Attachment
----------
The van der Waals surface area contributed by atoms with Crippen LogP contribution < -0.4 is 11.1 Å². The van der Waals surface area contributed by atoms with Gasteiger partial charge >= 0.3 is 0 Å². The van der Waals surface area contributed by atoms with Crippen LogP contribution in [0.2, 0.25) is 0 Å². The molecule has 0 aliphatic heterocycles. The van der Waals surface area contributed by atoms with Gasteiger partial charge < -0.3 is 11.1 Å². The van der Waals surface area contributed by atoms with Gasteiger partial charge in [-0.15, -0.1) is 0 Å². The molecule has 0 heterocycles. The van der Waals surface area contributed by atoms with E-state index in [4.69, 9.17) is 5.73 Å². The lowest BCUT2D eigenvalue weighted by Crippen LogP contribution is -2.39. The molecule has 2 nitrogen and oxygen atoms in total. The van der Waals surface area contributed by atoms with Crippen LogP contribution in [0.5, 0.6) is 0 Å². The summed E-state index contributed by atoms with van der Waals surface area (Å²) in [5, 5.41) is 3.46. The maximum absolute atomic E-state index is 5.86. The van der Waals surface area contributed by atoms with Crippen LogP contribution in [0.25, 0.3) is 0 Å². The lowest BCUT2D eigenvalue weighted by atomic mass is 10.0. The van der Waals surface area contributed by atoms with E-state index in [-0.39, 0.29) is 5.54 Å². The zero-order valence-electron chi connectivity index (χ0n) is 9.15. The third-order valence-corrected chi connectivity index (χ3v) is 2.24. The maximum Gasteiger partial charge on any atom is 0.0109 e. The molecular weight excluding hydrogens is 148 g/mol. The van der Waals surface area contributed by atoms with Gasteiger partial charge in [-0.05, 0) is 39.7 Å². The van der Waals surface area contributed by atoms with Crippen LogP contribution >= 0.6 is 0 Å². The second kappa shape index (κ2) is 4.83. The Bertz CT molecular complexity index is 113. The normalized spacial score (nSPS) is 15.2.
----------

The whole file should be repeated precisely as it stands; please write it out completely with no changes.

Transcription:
The van der Waals surface area contributed by atoms with Crippen LogP contribution < -0.4 is 11.1 Å². The van der Waals surface area contributed by atoms with Gasteiger partial charge >= 0.3 is 0 Å². The van der Waals surface area contributed by atoms with Crippen LogP contribution in [0.2, 0.25) is 0 Å². The molecule has 0 aliphatic heterocycles. The van der Waals surface area contributed by atoms with Gasteiger partial charge < -0.3 is 11.1 Å². The van der Waals surface area contributed by atoms with Gasteiger partial charge in [-0.15, -0.1) is 0 Å². The molecule has 0 heterocycles. The van der Waals surface area contributed by atoms with E-state index in [4.69, 9.17) is 5.73 Å². The lowest BCUT2D eigenvalue weighted by Crippen LogP contribution is -2.39. The molecule has 2 nitrogen and oxygen atoms in total. The van der Waals surface area contributed by atoms with Crippen LogP contribution in [0.5, 0.6) is 0 Å². The summed E-state index contributed by atoms with van der Waals surface area (Å²) in [5, 5.41) is 3.46. The maximum absolute atomic E-state index is 5.86. The van der Waals surface area contributed by atoms with Crippen LogP contribution in [0.25, 0.3) is 0 Å². The lowest BCUT2D eigenvalue weighted by atomic mass is 10.0. The van der Waals surface area contributed by atoms with E-state index in [-0.39, 0.29) is 5.54 Å². The zero-order valence-electron chi connectivity index (χ0n) is 9.15. The third-order valence-corrected chi connectivity index (χ3v) is 2.24. The maximum Gasteiger partial charge on any atom is 0.0109 e. The molecular weight excluding hydrogens is 148 g/mol. The van der Waals surface area contributed by atoms with Gasteiger partial charge in [-0.05, 0) is 39.7 Å². The van der Waals surface area contributed by atoms with Crippen LogP contribution >= 0.6 is 0 Å². The second kappa shape index (κ2) is 4.83. The Bertz CT molecular complexity index is 113. The normalized spacial score (nSPS) is 15.2.